(Washington Post Headline: Coerced Diversity, by Nat Hentoff
06/12/99) -- "The U.S. Department of Education has designed a way to sidestep the
growing number of federal court decisions holding that affirmative action -- as
intensively pursued by the department -- is unconstitutional.
"News of this stratagem was first reported in the authoritative weekly the Chronicle
of Higher Education: "Colleges would be in legal jeopardy if they use SAT (Scholastic
Assessment Test) or ACT (American College Testing) scores as the primary basis for
admissions and financial aid decisions, according to draft guidelines that the U.S.
Education Department's Office for Civil Rights is circulating among college
"The coercive bureaucratic device to keep in mind is "disparate impact."
The department's "Resource Guide: Non-Discrimination in High Stakes Testing"
warns: "The use of any educational test which has a significant disparate
impact on members of any particular race, national origin or sex is discriminatory, and a
violation of Title VI and/or Title IX . . . unless it is educationally necessary and there
is no practicable alternative form of assessment which meets the educational institution's
needs and would have less of a disparate impact."
"A college will have to meet the high burden of proof that it is not discriminating
when members of any of these particular groups score poorly on the SAT or the ACT.
"The U.S. Department of Education -- an ardent advocate of "diversity" --
will be the arbiter of such gossamer terms as "educationally necessary" and a
permissible "alternative." A college failing the department's diversity
test will lose federal funds and also will be subject to accusations of racism, sexism and
other biases." (Washington Post Sat., 06/12/99, page A19, by Nat Hentoff)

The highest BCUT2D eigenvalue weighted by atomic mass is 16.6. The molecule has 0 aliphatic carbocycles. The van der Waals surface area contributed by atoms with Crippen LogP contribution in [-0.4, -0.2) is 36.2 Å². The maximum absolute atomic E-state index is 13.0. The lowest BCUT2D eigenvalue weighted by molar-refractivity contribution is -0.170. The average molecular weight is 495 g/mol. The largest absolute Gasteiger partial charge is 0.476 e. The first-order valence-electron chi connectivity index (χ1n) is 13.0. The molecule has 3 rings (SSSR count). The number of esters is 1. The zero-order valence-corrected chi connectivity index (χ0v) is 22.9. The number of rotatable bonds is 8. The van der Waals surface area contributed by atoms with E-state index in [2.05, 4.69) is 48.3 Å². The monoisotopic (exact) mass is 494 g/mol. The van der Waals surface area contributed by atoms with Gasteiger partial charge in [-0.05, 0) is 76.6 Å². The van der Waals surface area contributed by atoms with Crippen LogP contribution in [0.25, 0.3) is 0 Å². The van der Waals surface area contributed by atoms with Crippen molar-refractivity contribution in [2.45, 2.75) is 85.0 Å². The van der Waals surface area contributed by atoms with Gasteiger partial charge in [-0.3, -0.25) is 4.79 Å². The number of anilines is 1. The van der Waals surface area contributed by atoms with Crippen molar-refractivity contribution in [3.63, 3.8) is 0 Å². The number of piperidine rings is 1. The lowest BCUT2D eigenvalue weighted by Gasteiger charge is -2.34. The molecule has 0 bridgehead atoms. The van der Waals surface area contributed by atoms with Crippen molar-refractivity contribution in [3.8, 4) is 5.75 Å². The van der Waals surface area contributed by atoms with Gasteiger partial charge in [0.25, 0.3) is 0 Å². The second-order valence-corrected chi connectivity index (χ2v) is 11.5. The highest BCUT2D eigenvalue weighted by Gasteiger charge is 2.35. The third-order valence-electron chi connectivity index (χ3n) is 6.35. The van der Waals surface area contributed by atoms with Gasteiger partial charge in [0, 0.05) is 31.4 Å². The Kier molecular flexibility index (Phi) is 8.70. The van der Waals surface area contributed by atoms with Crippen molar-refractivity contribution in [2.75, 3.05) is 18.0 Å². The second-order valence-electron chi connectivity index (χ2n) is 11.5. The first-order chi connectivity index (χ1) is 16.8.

|More on Coerced Diversity:
of Ed. Tries to Make Racist SAT / ACT Guidelines More Palatable to Educators
(06/23/99) (Pay / Subscription Site)
Leaders of the U.S. Congress grilled the U.S. Education Department's head civil rights
official on Tuesday, June 23. Under heavy fire, she told Congress that her staff
would try to improve their PR and spin surrounding the Dept. of Education's blatant
assertion that the use of ACT and SAT scores is racist and discriminatory.
Norma V. Cantú, the Dept. of Education's Assistant Secretary for civil rights, hopes to
be able to assuage educators' fears that they will be legally liable for racial
discrimination accusations if they continue to use SAT and ACT scores as a basis for
admission to colleges and universities.
The guidelines, which attempt to discourage colleges and universities from using SAT and
ACT scores, have justifiably stirred up such a firestorm of criticism that, according to
the Chronicle of Higher Education, "Rep. Peter Hoekstra, a Republican of Michigan,
asked Ms. Cantú to testify before Congress on Tuesday. Members of the House
Education and the Workforce Subcommittee on Oversight and Investigations, which Mr.
Hoekstra leads, quizzed her on the guidelines and on the impact of the O.C.R.'s
enforcement of gender-equity laws on college sports. ... 'We will make the language clear
to conform to existing law -- we are not trying to create new law,' Ms. Cantú responded.
'So to make it clear, Yes, the language will change.'"
Thus, like any good Clinton quota supporter, Ms. Cantú promised only to change the
language, but NOT the intent, of these egregious, race-driven guidelines. It is also
small comfort to those of us who support color-blind laws that Ms. Cantú promised to
"conform the language to existing law" since existing "law" is so
heavily biased toward government-certified minorities.
"But Linda Chavez, president of the Center for Equal Opportunity and a long-standing
critic of Ms. Cantú, told members of the oversight panel that the draft guidelines
represented a backdoor attempt to replace affirmative action and water down high academic
standards at colleges and schools." (Based on Chronicle of Higher Education 06/23/99
by Patrick Healy)
[link to pay site: http://www.chronicle.com/daily/99/06/99062301n.htm
Quota Supporters Threaten and
Cajole Colleges to Support Guidelines Against Use of ACT / SAT Test Scores (06/25/99)
(Pay / Subscription Site)
In the face of a hostile Congress, so-called civil rights groups have been threatening
college leaders with racial protests and other negative publicity unless the college
leaders support the Department of Education's "guidelines" which stipulate that
the use of ACT and SAT scores for college admissions is racist and discriminatory.
With anti-quota, pro-color-blind Congressional leaders attacking these alleged
"guidelines", the civil-rights groups (Jackson, Mfume, et al) have enlisted one